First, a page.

By Fiona Ortiz
SPRINGFIELD, Ill. (Reuters) – The Illinois Legislature will take up a one-month budget on Wednesday to keep delivering “essential services” to residents while an impasse continues over a full-year spending plan for the fiscal year that begins at midnight, House Speaker Michael Madigan said on Tuesday.
“This is another opportunity to not shut down the government,” Madigan told reporters.
By Fiona Ortiz
(Reuters) – A Kansas judge on Thursday temporarily blocked a
law that would ban a common second trimester abortion procedure
from taking effect next week, according to an attorney for an
abortion rights group that challenged the law.
Shawnee County District Court Judge Larry Hendricks granted
an injunction that will allow dilation and extraction abortion
procedures to continue in Kansas for now, said Center for
Reproductive Rights lawyer Genevieve Scott, who attended the
hearing. The law was scheduled to take effect on July 1.
CHICAGO, June 24 (Reuters) – FOR LET: 36,000 square-foot
(3,345 square-meter) cave in central Chicago. Three-story
ceilings, cutting-edge fiber optic feeds, historic art deco
setting. Ten pits available, perfect for lounging. Jackets not
When CME Group Inc’s futures pits in the cavernous
trading floor at the Chicago Board of Trade building fall quiet
next month, real estate broker Holly Duran will be working
overtime to find a tenant to occupy a storied piece of America’s
By Fiona Ortiz
(Reuters) – Adoption agencies in Michigan would be able to
refuse service on religious grounds to homosexual couples who
want to adopt children under three bills that the state’s
Republican-controlled Senate passed on Wednesday.
The bills, which must be signed by the governor to become
law, say child-placing agencies shall not be required to provide
adoption services under circumstances that conflict with their
sincerely held religious beliefs contained in a written policy
or other document. The agencies are private, but receive state
CHICAGO (Reuters) – Former U.S. House of Representatives Speaker Dennis Hastert pleaded not guilty in a packed Chicago courtroom on Tuesday to federal charges of trying to hide large cash transactions and lying to the FBI about it.
Law enforcement officials have said Hastert was using the money to try to cover up sexual abuse of a male decades ago when the former Republican congressman worked as a high school wrestling coach and teacher, according to media reports.
CHICAGO (Reuters) – Dennis Hastert, a former Speaker of the U.S. House of Representatives, is due to be arraigned in federal court in Chicago on Tuesday on charges of trying to hide large cash transactions and lying to the FBI about it.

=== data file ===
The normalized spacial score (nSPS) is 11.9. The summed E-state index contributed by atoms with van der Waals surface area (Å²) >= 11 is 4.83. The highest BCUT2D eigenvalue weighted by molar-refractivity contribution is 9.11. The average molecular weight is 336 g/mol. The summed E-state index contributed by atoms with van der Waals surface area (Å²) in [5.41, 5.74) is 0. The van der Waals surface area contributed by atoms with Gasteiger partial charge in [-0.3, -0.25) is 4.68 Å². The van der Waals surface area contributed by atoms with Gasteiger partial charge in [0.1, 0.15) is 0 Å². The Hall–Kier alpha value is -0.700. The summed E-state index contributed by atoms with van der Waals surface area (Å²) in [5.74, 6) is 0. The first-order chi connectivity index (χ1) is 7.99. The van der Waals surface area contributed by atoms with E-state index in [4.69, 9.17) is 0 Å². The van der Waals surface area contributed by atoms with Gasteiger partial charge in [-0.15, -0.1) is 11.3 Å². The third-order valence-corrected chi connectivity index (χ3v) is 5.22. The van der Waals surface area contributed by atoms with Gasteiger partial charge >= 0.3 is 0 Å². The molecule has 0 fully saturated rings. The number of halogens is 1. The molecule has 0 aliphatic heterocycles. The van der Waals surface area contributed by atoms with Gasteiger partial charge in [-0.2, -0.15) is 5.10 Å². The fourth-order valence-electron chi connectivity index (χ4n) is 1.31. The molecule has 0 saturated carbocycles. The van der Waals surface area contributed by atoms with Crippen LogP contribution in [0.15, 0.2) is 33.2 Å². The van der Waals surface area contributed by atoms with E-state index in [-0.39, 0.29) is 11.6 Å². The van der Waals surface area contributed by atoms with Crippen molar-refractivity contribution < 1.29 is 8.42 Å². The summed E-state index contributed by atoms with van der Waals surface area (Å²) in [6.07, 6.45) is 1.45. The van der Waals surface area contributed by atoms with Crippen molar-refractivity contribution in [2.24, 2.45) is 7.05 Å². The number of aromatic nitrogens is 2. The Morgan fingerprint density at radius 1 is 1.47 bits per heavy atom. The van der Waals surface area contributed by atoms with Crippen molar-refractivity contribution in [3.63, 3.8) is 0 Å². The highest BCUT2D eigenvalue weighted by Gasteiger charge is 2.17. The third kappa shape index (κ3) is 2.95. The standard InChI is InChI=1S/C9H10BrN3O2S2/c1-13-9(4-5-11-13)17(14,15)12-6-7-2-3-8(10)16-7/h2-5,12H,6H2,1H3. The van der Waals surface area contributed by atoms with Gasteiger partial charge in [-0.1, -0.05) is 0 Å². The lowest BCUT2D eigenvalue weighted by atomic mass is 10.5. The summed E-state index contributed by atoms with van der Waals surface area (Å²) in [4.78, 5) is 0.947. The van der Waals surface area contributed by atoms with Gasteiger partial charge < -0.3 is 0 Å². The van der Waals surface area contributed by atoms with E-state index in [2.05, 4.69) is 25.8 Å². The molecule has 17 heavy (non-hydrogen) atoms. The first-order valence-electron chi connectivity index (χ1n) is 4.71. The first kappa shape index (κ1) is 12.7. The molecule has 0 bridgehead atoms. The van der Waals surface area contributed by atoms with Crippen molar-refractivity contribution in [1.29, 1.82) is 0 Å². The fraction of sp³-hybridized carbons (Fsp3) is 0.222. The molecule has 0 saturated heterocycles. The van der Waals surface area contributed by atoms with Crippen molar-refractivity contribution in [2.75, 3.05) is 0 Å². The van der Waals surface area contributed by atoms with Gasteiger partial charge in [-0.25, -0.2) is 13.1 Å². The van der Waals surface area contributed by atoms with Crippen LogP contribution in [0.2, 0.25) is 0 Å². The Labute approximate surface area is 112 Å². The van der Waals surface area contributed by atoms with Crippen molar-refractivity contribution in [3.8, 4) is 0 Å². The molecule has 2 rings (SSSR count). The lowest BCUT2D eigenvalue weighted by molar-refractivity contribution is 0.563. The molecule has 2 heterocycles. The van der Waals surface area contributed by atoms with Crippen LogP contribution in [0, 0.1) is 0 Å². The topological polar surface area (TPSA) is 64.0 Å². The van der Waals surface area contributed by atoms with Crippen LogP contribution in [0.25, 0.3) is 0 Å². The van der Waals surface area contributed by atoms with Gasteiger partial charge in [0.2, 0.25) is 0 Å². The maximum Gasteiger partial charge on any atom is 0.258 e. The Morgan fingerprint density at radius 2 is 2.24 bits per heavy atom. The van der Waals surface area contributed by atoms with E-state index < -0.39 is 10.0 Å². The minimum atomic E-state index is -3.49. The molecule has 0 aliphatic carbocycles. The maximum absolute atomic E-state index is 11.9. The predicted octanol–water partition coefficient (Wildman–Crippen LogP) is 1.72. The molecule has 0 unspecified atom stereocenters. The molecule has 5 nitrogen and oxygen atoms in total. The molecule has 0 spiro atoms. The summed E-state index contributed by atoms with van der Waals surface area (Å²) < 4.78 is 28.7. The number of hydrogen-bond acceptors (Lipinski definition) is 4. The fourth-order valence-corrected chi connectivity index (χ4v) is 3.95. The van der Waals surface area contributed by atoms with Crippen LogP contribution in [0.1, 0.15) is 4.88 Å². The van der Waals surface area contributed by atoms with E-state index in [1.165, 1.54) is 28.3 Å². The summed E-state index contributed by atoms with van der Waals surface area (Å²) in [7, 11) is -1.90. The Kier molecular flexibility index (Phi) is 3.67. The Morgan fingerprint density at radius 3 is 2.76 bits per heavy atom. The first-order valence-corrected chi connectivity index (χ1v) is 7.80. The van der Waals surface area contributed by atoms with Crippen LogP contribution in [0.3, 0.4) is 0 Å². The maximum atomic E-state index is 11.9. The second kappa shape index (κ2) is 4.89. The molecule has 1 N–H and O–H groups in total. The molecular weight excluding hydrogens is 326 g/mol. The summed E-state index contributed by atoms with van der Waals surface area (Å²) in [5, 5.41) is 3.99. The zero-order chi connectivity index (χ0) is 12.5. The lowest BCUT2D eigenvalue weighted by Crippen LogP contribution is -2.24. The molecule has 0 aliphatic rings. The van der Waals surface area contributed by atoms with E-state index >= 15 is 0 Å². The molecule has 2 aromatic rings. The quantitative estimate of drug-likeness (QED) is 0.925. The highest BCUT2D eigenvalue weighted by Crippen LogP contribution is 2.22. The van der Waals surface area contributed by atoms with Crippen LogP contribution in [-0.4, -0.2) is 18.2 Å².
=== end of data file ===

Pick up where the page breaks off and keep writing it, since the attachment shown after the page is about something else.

According to an indictment, Hastert, 73, was trying to evade detection of $3.5 million in payments he had promised to make to someone from his hometown of Yorkville, Illinois, to conceal past misconduct against the person.
CHICAGO (Reuters) – A federal arraignment was moved to June 9 on Tuesday for former U.S. House of Representatives Speaker Dennis Hastert, who has been charged with trying to hide $3.5 million in payments he was making to conceal past misconduct.
Hastert had been scheduled for arraignment on Thursday in United States District Court in Chicago. The court did not give a reason for the change in date.
By Fiona Ortiz
(Reuters) – A $100,000 check is waiting for a mystery woman who donated a rare Apple 1 computer to a Silicon Valley recycling firm.
CleanBayArea in Milpitas, California, is trying to track down a woman in her 60s who dropped off some electronic goods in April, when she was cleaning out the garage after her husband died.
(Reuters) – Nebraska on Wednesday became the 19th U.S. state to abolish capital punishment as legislators narrowly voted to override the Republican governor’s veto of a bill repealing the death penalty.
The state’s unicameral legislature voted 30-19, the exact number of votes needed to override Governor Pete Ricketts’ veto, to replace capital punishment with a term of life without parole.
CHICAGO (Reuters) – The judge is singing again. Now she’s growling. Now she’s shaking her black hair and laughing a sinister laugh. Now she encourages the public in the courtroom to chant with her: “I’m gonna lock you up, I’m gonna lock you up.”
The prosecutor and the bailiff look at the floor and try not to smirk. They are used to theatrics from Judge Jackie Portman.